University of Glasgow PhD candidates Molly Gilmour and Jessica Penney organized a British Sociological Association Postgraduate Event on Friday, 24 January from 9am to 5pm. Entitled ‘Facilitating Holistic Wellbeing in the Research Process’ the event brought together PhD researchers, academic staff and research support staff from across the UK. The day’s events were situated in the context of addressing both the opportunities and challenges that arise from lone fieldwork during research. This event facilitated a discussion from both the perspective of support staff and researchers about sociological research processes, which despite being a key aspect of postgraduate research, and an exciting time for many, can also be an isolating experience.

After a warm welcome from the event’s hosts and the head of the Sociology Department at the University of Glasgow, Dr. Matt Dawson, the attendees outlined their expectations for the day which included exploring how to create meaningful support networks during the research process, understanding our positionalities as a researcher, dynamics such as the ‘familiar stranger’ when working overseas, and how we can disentangle our expectations of ‘the field’, and of course it was space to share excitement and enthusiasm for those who are yet to begin data collection!

PhD Researcher Experience Panel

The first panel included four PhD researchers: Sam Lawton (University of Glasgow), Pankhuri Agarwal (University of Bristol), Alex Maxwell (University of Glasgow) and Mary Njoki (University of Stirling).  These four participants reflected upon and shared their fieldwork experiences including fieldwork challenges and strategies used to overcome these.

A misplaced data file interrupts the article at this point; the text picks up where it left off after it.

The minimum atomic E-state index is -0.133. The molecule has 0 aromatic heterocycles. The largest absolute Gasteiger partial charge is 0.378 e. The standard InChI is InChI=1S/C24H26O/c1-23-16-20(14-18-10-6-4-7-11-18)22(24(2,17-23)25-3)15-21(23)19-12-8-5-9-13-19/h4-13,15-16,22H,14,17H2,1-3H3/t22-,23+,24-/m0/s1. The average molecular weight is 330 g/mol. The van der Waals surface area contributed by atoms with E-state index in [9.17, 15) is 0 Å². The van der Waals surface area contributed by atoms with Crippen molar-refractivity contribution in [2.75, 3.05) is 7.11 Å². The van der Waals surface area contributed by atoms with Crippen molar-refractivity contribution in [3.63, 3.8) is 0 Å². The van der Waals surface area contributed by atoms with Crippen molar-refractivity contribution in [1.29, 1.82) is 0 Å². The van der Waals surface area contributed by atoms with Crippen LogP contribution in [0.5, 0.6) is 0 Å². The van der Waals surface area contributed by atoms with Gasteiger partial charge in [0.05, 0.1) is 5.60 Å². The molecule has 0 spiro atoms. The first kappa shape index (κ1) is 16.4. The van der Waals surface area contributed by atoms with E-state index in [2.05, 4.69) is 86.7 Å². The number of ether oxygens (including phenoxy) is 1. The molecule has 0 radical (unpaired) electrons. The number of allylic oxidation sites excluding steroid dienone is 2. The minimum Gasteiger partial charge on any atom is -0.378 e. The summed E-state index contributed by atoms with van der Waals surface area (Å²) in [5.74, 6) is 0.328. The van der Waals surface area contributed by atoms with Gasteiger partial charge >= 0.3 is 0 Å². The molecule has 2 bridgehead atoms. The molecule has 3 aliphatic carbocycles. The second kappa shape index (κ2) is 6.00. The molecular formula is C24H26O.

The dynamics of gender in the field was a challenge faced by both Alex and Pankhuri in their fieldwork: Pankhuri’s fieldwork took place overseas from her home institution in Bristol, in her home country, India. Pankhuri reflected on the challenges that emerged from her positionality in her fieldwork as a young woman and the lack of respect and trust that this brought during her data collection. The gender dynamics for Alex also posed a challenge in the field, however the power balance shifted, as a white male who conducted his research in Uganda with female post-conflict returnees.

Questions from the panel included strategies of working with interpreters, which Mary could speak to from her experience of working with members of the BAME community who suffer from dementia. Another question from the panel focused on positionality as an ‘in-group’ researcher and how best to navigate and share your identity with research participants, due to fear of influencing the data through sharing experiences. This resonated with Sam, as he identifies as a member of the LGBTQ community and researched with other members of this community. He found that in his experience ‘honesty is the best policy’. The broad experiences and sociological interests from the panel created a dynamic discussion filled with advice for future researchers.

Support Services Roundtable

The second panel included four speakers who support researchers through the fieldwork process: Dr. Elizabeth Adams, Researcher Development Manager (University of Glasgow); Liz Brown, Membership Development Officer  (British Sociological Society); Clara Voyvodic Casabo, PhD student and coordinator of the Oxford Fieldworkers’ Sessions (University of Oxford); Dr. Jo Ferrie, Senior Lecturer (University of Glasgow) and Deputy Director – Training  (Scottish Graduate School of Social Sciences).